Detroit shines during NFL Draft


“Detroit shines during NFL Draft”

A man draped in Chicago Bears gear packed himself into the downtown people mover heading from Brick Town to the main stage of the NFL draft.

A concerned look struck him when the transportation security officer placed his hand across his chest and barked “No Bears fans allowed.”

Of course the officer was joking.

He patted the Bears fan on his left shoulder and said: “Welcome aboard buddy.”

That was the kind of weekend it was for Detroit and the NFL as we hosted the 2024 NFL Draft. While the glitz of the draft and the multi-colored stage and nattily dressed draftees drew most of the accolades, Detroit really shined in the streets, in the restaurants and even on the People Mover.

Rivals hugged. Rivals cheered. And rivals drank together.

At the end of the weekend I don’t know who shined better. The city of Detroit or Lions GM Brad Holmes, who punctuated a weekend where an NFL Draft record 775,000 fans attended with no major incidents, by double dipping to address a pressing need for the team at corner back.

“You get 700,000 fans for one drafting host city. That is about as impressive as it gets,” said Holmes.

The week was good for the NFL. It was good for NFL fans and it was especially good for the city of Detroit and the Lions.

I volunteered for the Downtown Detroit Partnership to witness the event, but mostly to do my very small part in helping this event thrive. I mostly directed people to the main stage and some of my not top of mind spots for food and beverage. We wanted our visitors to experience as much of Detroit as possible.

I was stationed in Capitol Park where restaurants La Lanterna, Prime and Proper, Leila’s and Eatori Eatery serve up some of the best food downtown. Bakery Cannelle Coffee shop and Pastries was voted the top bakery in the Midwest by a Midwestern magazine. The raspberry tart is so delicious that I’ve asked the counter help to take it off the menu so I won’t eat one every time I am downtown.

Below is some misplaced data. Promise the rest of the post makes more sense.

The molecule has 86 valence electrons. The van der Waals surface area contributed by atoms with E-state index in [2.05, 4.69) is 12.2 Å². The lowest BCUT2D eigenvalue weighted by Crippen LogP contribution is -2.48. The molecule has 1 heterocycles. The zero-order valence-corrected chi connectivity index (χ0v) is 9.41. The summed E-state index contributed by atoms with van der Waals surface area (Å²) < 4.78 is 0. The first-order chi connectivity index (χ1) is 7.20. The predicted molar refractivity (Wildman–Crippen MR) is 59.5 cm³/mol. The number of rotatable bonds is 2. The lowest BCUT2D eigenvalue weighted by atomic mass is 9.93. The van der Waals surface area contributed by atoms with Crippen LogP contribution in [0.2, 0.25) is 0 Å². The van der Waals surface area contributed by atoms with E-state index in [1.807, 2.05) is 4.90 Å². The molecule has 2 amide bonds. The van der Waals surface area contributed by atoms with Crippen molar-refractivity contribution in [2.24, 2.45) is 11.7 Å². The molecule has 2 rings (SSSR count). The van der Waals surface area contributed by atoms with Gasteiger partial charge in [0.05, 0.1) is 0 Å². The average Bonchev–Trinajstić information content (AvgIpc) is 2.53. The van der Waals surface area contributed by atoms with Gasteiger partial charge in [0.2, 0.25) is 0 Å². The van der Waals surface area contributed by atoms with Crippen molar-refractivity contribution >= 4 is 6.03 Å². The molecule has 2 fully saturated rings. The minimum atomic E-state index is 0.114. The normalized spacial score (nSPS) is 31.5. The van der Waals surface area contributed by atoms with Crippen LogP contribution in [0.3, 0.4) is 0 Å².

They simply laugh and make more.

Big events should leave behind foot prints for the locals to enjoy. I have an idea for Capitol Park. They set up a giant television for people to watch the draft and a stage where music played the entire weekend.

I propose that Detroit holds Saturday summer afternoon concerts at least once a month to spot light local artists and give people a place to chill. The park could also show Michigan football games in the fall and Tiger games in summer.

It might introduce more local folks to Capitol Park. Many of the people viewing the area for the first time were from Detroit, Troy and South Lyon.

I am proud that Detroit set the NFL record by attracting 775,000 fans for the three-day event. There was little to no crime.

There was plenty of good publicity and hopefully some of these people return to visit the city.

However, there was one regrettable incident. A fan asked a security guard directions to the main stage. The guard gave the directions but said the stage was being shut down by the NFL because the area reach capacity. The fan got angry and shoved the guard.

My question was why.

Other than that it was a great weekend. We welcomed all, including cornerbacks Terrion Arnold and Ennie Rakestraw. We even welcomed Bears fans too.


For more from the author Terry Foster, check him out on Twitter here: @terryfosterdet

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Original Photo Credit © Eric Seals / USA TODAY NETWORK